Tuesday, November 17, 2015
I left Spain just a bit more than a month ago, and flew directly to Italy for another 12 days, but even then I was writing about things to consider after I returned home. My initial question was, and still is, “I want a quieter life. What can I eliminate from my schedule?”
On my return from my first Camino in 2013, I managed to sit daily for two hours in the afternoon, reading in front of the fireplace. I shut out most social activities, but couldn’t give myself much kudos because the reason I put a halt to everything was that my one remaining Golden Retriever, Marley, contracted a raging, tenacious staph infection in his right front elbow and part of the right side of his chest. Two surgeries, a feeding tube, mixing slurry to put in said tube until he could eat again, and bandage/dressing changes EVERY day, seven days a week, at 8:00 a.m. for six weeks. Exhaustion and worry eliminate any desire to socialize, quite frankly.
Marley died in October 2014, so now I have no pet reason to slow down. What I’ve been writing is most likely of much less interest to my followers than it is to me, but this site is where I record my Camino and its after-effects. So the list in my journal (in addition to attempting NOT to get another dog for another year or two) looks like this:
- Committee work? Do I want to continue?
- No more than TWO coffee or lunch dates per week (try ONCE a week). I’ve managed to do this so far, though I’ve had several doctor’s appointments since my return
- Sell my Expedition. I’m getting there . . . installed the third seat, and will have the car detailed this week before I post it for sale.
- Sell my Karmann Ghia. An on-again, off-again project. Love that car . . .
- Sort and sell some of the voluminous collection of yarn I’ve accumulated
- Spend two hours a week (all at one time) in my sewing closet, repairing or whatever, to get the stack DOWN.
- Take a class to learn how to use my serger and learn to thread the damned thing by myself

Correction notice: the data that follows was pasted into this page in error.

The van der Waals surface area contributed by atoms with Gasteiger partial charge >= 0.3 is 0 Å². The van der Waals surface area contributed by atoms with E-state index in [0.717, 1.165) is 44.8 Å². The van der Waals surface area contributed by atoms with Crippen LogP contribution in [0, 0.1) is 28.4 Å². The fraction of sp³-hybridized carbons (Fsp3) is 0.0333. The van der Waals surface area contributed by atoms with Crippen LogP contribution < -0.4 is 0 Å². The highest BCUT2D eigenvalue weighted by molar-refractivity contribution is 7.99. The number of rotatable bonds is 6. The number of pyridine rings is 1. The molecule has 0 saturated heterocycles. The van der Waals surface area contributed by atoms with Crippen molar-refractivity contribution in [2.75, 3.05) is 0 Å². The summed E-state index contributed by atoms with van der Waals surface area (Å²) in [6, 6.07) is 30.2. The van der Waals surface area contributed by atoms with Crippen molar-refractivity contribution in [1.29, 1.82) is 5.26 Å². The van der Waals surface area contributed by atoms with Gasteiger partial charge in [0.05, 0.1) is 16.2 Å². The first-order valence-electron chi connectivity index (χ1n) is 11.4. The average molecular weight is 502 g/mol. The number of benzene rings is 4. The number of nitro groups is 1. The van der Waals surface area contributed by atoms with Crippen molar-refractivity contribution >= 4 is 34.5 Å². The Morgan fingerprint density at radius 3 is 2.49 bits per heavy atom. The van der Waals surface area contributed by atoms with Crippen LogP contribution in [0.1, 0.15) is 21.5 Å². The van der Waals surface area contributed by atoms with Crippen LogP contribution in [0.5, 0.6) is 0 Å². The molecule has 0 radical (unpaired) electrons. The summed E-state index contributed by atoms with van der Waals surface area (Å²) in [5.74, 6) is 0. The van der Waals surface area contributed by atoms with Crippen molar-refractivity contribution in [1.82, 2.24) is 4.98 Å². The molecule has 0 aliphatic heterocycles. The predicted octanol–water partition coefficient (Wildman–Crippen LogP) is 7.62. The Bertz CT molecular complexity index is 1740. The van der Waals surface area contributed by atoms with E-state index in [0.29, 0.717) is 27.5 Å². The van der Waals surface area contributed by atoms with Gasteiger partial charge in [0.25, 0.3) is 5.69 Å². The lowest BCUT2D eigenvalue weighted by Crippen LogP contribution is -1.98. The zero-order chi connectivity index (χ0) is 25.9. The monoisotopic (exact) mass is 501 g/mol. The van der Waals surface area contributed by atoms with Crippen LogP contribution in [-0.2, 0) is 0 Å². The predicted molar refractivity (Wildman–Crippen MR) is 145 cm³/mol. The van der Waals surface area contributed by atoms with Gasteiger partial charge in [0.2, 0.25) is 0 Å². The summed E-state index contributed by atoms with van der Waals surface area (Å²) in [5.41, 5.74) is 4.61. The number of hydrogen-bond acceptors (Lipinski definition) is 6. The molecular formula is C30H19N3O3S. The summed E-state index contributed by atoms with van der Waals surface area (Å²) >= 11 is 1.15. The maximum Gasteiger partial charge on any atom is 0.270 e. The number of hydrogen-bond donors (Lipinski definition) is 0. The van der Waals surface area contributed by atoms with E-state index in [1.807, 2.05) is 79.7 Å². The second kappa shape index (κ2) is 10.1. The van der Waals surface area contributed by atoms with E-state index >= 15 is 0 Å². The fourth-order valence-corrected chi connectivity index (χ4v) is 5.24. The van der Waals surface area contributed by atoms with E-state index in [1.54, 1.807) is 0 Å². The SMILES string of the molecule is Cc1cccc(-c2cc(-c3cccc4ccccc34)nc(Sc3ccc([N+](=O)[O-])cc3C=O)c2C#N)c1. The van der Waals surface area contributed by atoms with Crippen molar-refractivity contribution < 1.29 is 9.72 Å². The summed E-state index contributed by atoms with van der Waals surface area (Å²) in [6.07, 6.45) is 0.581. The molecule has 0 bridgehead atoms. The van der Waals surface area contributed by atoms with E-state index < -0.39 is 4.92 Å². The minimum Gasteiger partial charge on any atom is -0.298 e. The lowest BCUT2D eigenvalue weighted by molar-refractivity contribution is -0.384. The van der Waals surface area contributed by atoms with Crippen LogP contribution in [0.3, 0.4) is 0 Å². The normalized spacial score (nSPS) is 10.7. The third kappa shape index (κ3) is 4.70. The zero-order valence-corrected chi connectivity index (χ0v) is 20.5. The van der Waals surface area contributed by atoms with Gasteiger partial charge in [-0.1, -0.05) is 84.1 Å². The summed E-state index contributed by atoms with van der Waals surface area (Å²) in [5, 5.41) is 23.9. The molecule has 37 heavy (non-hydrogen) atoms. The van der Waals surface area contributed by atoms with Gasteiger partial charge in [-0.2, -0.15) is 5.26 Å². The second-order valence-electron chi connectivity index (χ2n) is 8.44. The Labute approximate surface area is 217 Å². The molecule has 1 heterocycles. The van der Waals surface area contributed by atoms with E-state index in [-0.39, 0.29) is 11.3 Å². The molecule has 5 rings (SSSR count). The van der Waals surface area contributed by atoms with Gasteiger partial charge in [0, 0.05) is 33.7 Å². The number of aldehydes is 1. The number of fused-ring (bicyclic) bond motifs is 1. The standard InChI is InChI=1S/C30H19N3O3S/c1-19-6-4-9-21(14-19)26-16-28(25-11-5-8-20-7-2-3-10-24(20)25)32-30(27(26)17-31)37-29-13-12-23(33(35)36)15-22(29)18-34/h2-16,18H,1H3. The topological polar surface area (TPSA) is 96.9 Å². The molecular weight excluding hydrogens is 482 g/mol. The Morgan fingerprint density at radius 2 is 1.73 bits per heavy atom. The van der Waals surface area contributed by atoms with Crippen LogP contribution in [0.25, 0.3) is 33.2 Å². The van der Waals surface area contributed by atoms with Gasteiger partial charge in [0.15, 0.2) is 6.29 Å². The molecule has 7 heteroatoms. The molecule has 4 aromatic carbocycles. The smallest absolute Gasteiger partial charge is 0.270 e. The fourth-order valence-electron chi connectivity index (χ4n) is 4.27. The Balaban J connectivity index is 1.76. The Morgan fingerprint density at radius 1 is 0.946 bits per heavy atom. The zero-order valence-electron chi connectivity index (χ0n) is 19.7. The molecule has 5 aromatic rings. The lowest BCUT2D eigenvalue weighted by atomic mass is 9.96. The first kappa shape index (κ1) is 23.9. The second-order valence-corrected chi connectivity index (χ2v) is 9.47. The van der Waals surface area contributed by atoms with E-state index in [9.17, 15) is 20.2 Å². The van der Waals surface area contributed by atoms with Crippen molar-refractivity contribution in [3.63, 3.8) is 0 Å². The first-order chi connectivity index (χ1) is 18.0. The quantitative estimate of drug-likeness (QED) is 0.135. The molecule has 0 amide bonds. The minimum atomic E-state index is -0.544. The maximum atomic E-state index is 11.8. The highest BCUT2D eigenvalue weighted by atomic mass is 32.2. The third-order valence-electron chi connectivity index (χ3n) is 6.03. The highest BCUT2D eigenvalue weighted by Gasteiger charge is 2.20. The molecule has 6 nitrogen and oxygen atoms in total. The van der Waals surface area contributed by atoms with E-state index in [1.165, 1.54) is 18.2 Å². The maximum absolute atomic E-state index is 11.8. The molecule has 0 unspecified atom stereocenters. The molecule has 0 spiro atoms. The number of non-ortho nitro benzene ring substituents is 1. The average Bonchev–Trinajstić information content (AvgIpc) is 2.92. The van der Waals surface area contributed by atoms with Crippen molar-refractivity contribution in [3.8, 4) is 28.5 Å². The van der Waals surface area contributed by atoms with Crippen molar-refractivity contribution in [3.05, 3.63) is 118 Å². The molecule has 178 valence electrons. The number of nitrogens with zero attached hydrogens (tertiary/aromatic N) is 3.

- Consider selling my cello, or begin taking lessons again
- Sell my JFK uncirculated half dollars
- Write in this journal every day
- Go back to Nia
- Re-register to be an UBER driver
- Write with Kay on Tuesdays again. I’m at Starry Night, our regular meeting place, right now, as I write this.
- Attend Tuesday noon meditation at downtown Shambala Center before meeting with Kay. I’ve managed this every week so far.
- Order fountain pen cleaning solution. Done . . . just waiting for Amazon to deliver it.
- Get my scarves ready for the Lincoln Center gift Show. Done . . .the weekend was slow, but I did sell triple my booth fee. Not a lot but enough.
- Work on WordPress help. Back burner, I can tell.
- ***JUST SAY NO to all new invitations, all new projects, until this list is accomplished. I’ve managed to do this very well so far, without a skip of a beat. When presented with a new project, a new anything that isn’t already on my radar, I say, “I promised myself I’d say no to all new events and projects, so thank you, but no.” No guilt, no shame.
I am, however, having a hard time shaking the possibility of applying to the Ucross Foundation for a writing retreat in March. It’s free, it’s in northern Wyoming, and I’ve wanted to apply for several years. But do I want to leave Neil for 2-4 weeks again? No. So I’ll put that too on the back burner. And as I just looked at the application, I would need to apply by October 1 in order to be admitted in March of the following year, so the calendar made my decision for me. A wimpy sigh of relief. Postponement.
My Bucket List is filled with energy, as it often is, but I wrote a list from scratch in the back of my new journal. Same categories as I’ve always had . . . travel, create, clean out/sort. And a big “NO”. Do NOT consider doing National Novel Writing this year. Well, NaNo has begun, and we’re halfway through November, so my resolve stuck. Good for me.
My children have been up in the Fort lately, because of their step-mother’s impending and now completed death from pancreatic cancer. The Celebration of Life was three days ago. We celebrate life when someone dies, but do we celebrate our own lives every day? There’s something to think about. I commit to celebrating something in my own life every day. I celebrate quiet. I celebrate a good night’s sleep. I celebrate my good health. I most definitely celebrate my relationship with Neil.
The Camino is on my mind, though I swore while I was walking the Norte that I would NEVER want to do another Camino. I think I lied. The walking takes hold of one and doesn’t let go. Choose a different, less mountainous path, and perhaps travel for a shorter distance, three weeks not six. I’m not setting any dates, but though Neil has that bag hanging over me in case I talk too much about another walk, I can dream. I can celebrate my life. I can plan for the birthday in 2016 that will force me to lay claim to septuagenarian status. And to be grateful. Now it’s back to working on my list . . . checking some of it off before the holidays.
Thanks for listening.